Musclecar competition among the Big Three domestic auto manufacturers really heated up in 1969. Even number four, American Motors, was cranking out fast iron in the form of the 390-powered AMX. Drag racing was the thrust of this on-track/showroom competition. Chrysler products were known for their drag strip prowess, and management wanted to maintain that reputation.
To keep ahead of the competition (literally and figuratively) Chrysler brought out a new engine package in mid-1969. The 440 Six Pack was available in two obviously drag-racing-influenced special editions – the 1969 ½ Dodge Super Bee Six Pack and the 1969 ½ Plymouth Road Runner Six Barrel.
The Six Pack moniker came from the triple Holley 2300 series two-barrel carburetors. The carburetors topped an Edelbrock aluminum intake manifold. Under normal driving conditions, the engine ran on the center carburetor, but when the gas pedal was floored all three carbs gulped air and fuel. This was a tri-power induction setup (as GM called them), but Six Pack sounded more imposing.
For this new engine combination, Chrysler added Hemi valve springs with flash-chromed stems, Magnafluxed heavy-duty connecting rods, flat-faced tappets, molybdenum-filled piston rings, an aggressive camshaft, and a dual-point distributor. The compression ratio was 10.5:1. The net result of these improvements was 390 horsepower at 4,700 rpm and 490 lb-ft of torque at 3,600 rpm. The prodigious low rpm torque and standard 4.10 gears made Super Bee Six Packs almost unbeatable at stop light sprints.
A12 was Chrysler’s option code for the 440-6 package (for both Super Bees and Road Runners), and it carried a price tag of $462.80. Besides the engine upgrades, the Six Pack option also included a very race-oriented fiberglass hood. The flat black hood featured a prominent and very effective hood scoop. In case other motorists wondered what was under the hood, red decals boldly stated “Six Pack.” Four hood pins (no traditional hinges or latches) secured the lightweight hood. There was foam on the underside so the hood could be placed on the roof while working on the engine.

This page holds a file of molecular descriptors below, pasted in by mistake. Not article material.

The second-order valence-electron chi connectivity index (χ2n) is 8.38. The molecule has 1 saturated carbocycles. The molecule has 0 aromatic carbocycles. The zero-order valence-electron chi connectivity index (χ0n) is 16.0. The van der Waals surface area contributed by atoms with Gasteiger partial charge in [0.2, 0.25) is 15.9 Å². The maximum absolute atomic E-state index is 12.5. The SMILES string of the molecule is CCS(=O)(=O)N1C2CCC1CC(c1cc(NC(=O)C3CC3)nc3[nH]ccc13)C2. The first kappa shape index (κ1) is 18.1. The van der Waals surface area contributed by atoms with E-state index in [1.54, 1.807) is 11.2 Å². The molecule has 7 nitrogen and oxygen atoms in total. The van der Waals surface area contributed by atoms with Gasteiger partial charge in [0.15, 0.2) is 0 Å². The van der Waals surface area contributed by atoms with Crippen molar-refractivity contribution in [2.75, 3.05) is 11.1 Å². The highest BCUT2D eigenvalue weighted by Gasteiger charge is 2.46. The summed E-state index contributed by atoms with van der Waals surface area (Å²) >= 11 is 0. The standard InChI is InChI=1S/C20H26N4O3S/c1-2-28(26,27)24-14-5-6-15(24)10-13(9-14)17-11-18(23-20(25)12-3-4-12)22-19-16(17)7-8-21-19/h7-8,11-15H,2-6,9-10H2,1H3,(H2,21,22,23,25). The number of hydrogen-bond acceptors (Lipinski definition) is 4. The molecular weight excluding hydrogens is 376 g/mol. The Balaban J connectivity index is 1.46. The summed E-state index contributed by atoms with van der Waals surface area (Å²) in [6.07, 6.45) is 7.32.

Black steel wheels (with chrome lug nuts) and G70-15 redline tires complimented the Super Bee’s drag racer styling. Super Bee tail stripes adorned the rear quarter panels. Optional (M46) simulated rear quarter air scoops appeared on many Super Bees, including our featured Bright Green hardtop that belongs to Mike Ross. The A12 package was ordered on 1,487 hardtop Super Bees and 420 coupe versions.
An A-833 four-speed manual transmission was standard, and a column-shifted 727 TorqueFlite automatic was a $39.30 option (1,093 four-speeds were ordered vs. 814 automatics). A 9 ¾-inch Dana 60 with Sure Grip limited slip and 4.10:1 gears were standard. This was a track-tough rear axle, not a fuel economy combo. The chassis was beefed up with the Police Handling Package and Hemi-style springs. The brakes were 11-inch drums all around.
Super Bee Six Pack interiors were more functional than luxurious. A vinyl bench seat was standard, and bucket seats were optional.
1969 ½ Super Bee Six Pack cars were high performance bargains that could run with the Hemis for about a thousand dollars less